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Poraqueiba sericea - Tul.

Common Name Umari
Family Icacinaceae
USDA hardiness 10-12
Known Hazards None known
Habitats Rainforest, on land that does not become inundated[416 ]. Usually found in deep, clayey, well-drained soils[420 ].
Range S. America - northern Brazil.
Edibility Rating    (4 of 5)
Other Uses    (2 of 5)
Weed Potential No
Medicinal Rating    (0 of 5)
Care (info)
Tender Well drained soil Moist Soil Semi-shade Full sun
Poraqueiba sericea Umari


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Poraqueiba sericea Umari
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Summary

Umari, Poraqueiba sericea, is an evergreen, tropical, and fairly fast-growing tree with no known medicinal uses. It can be found in South America particularly in northern Brazil, where it grows usually about 15-25 m tall with a dense pyramidal canopy. Its bole is straight and about 30-50 cm in diameter. Established plants are tolerant to drought but not to flooding. The fruits are edible specifically the fleshy pulp. It can be consumed raw or cooked. It yields oil which is edible as well. The wood is ideal for carpentry and construction but is mostly used for making charcoal. The plant can be grown from seeds and germination takes about 4-6 weeks after sowing.


Physical Characteristics

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Poraqueiba sericea is an evergreen Tree growing to 20 m (65ft) by 18 m (59ft) at a fast rate.
It is hardy to zone (UK) 10.
Suitable for: light (sandy), medium (loamy) and heavy (clay) soils, prefers well-drained soil and can grow in heavy clay and nutritionally poor soils. Suitable pH: acid, neutral and basic (alkaline) soils and can grow in saline soils.
It can grow in semi-shade (light woodland) or no shade. It prefers dry or moist soil and can tolerate drought.

UK Hardiness Map US Hardiness Map

Synonyms

Poraqueiba acuminata Miers

Habitats

Edible Uses

Edible Parts: Fruit  Oil  Seed
Edible Uses: Oil

Fruit - raw or cooked[416 ]. The fleshy pulp has a peculiar taste and aroma[416 ]. It is often served with manioc flour[3 ]416, and is made into a 'butter' for spreading on bread[355 ]. The fruit contains 12% oil and is rich in starch[317 ]. The yellowish fruit is around 7cm long and 5cm wide[416 ]. An edible oil is obtained from the fruit pulp and the seed[420 ].

References

Medicinal Uses

Plants For A Future can not take any responsibility for any adverse effects from the use of plants. Always seek advice from a professional before using a plant medicinally.


None known

References

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An important new book from PFAF. It focuses on the attributes of plants suitable for food forests, what each can contribute to a food forest ecosystem, including carbon sequestration, and the kinds of foods they yield. The book suggests that community and small-scale food forests can provide a real alternative to intensive industrialised agriculture, and help to combat the many inter-related environmental crises that threaten the very future of life on Earth.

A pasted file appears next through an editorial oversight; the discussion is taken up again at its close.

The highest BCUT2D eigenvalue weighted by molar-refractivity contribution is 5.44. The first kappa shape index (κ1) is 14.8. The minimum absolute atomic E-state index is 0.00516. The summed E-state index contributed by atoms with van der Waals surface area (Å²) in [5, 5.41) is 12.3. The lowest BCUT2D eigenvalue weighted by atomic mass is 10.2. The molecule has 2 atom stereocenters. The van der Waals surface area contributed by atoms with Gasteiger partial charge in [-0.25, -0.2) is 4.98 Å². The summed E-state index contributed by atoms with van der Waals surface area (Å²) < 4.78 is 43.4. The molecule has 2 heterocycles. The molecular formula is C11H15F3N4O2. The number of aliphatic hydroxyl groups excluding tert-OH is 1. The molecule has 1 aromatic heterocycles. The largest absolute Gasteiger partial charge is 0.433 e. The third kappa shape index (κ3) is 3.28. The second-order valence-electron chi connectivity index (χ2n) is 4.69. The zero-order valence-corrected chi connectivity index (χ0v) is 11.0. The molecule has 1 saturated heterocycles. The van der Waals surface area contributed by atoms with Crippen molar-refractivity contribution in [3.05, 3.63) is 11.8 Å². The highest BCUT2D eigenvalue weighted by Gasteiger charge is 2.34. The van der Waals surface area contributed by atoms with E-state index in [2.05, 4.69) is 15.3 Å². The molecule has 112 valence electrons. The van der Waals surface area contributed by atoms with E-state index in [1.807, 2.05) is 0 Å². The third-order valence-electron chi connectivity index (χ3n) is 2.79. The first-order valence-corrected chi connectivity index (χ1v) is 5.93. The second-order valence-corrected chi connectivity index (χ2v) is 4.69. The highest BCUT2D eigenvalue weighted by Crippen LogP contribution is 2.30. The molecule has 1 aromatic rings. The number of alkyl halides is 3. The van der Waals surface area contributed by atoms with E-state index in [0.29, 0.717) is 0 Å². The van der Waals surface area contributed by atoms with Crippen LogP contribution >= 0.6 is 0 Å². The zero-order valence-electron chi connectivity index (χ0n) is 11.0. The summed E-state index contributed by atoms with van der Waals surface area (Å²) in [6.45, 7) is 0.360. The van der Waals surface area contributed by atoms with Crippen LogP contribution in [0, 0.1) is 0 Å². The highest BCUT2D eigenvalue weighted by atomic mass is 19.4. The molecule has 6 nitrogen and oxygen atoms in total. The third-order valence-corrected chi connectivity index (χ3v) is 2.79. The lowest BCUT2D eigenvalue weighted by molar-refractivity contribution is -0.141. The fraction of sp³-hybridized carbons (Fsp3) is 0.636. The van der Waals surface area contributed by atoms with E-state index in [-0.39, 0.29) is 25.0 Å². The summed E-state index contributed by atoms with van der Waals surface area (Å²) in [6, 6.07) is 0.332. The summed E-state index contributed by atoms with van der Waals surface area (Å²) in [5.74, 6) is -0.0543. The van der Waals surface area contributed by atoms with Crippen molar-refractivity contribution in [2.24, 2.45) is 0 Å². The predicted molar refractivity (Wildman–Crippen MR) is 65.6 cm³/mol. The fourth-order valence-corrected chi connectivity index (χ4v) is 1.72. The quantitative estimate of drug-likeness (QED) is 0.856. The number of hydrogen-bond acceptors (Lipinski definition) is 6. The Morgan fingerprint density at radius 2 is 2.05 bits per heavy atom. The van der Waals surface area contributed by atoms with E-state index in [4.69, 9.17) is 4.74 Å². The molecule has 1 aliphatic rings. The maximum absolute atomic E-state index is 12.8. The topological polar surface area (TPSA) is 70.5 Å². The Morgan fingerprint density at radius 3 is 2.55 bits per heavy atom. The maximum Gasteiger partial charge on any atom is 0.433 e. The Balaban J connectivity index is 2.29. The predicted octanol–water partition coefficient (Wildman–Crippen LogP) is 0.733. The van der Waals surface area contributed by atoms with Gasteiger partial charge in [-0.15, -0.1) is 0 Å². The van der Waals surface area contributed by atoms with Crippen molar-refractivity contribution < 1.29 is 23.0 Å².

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FOOD FOREST PLANTS

Other Uses

Oil

Agroforestry Uses: The tree is often interplanted with crops such as Brazil nut, cashew, uvilla, and Inga species that grow well in poor, clay soils[355 ]. Other Uses Children cut the endosperm of the fruit into thin, opaque slices to make toy glasses[355 ]. The wood is medium to thick-textured, straight-grained, moderately heavy, hard, with moderate mechanical properties and not durable[420 ]. It is suitable for carpentry and internal use in construction[317 , 355 ]. It is popular for making charcoal[355 ].

Special Uses

Food Forest

References

Cultivation details

Succeeds in a sunny position and in dappled shade[420 ]. Trees can grow well in very poor, heavy clay soils[355 ]. Intolerant of flooding[355 ]. Established plants are drought tolerant[420 ].

References

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Plants For A Future have a number of books available in paperback and digital form. Book titles include Edible Plants, Edible Perennials, Edible Trees, and Woodland Gardening. Our new book to be released soon is Edible Shrubs.

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Propagation

Seed - best sown as soon as it is ripe in a partially shaded position in individual containers. A medium germination rate can be expected, with the seed sprouting within 28 - 42 days[420 ]. Plants should be ready to plant out 7 - 8 months later[420 ].

Other Names

If available other names are mentioned here

Mari-preto, Umari-roxo, caniba, capibare, guacure, madi, mari, umarí, yumari, yuí.

Found In

Countries where the plant has been found are listed here if the information is available

Brazil; Peru; Colombia; Venezuela, Bolivarian Republic of; Ecuador, Amazon, Ecuador, , South America,

Weed Potential

Right plant wrong place. We are currently updating this section. Please note that a plant may be invasive in one area but may not in your area so it’s worth checking.

Conservation Status

IUCN Red List of Threatened Plants Status : This taxon has not yet been assessed

Related Plants
Latin NameCommon NameHabitHeightHardinessGrowthSoilShadeMoistureEdibleMedicinalOther

Growth: S = slow M = medium F = fast. Soil: L = light (sandy) M = medium H = heavy (clay). pH: A = acid N = neutral B = basic (alkaline). Shade: F = full shade S = semi-shade N = no shade. Moisture: D = dry M = Moist We = wet Wa = water.

 

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Botanical References

Links / References

For a list of references used on this page please go here
A special thanks to Ken Fern for some of the information used on this page.

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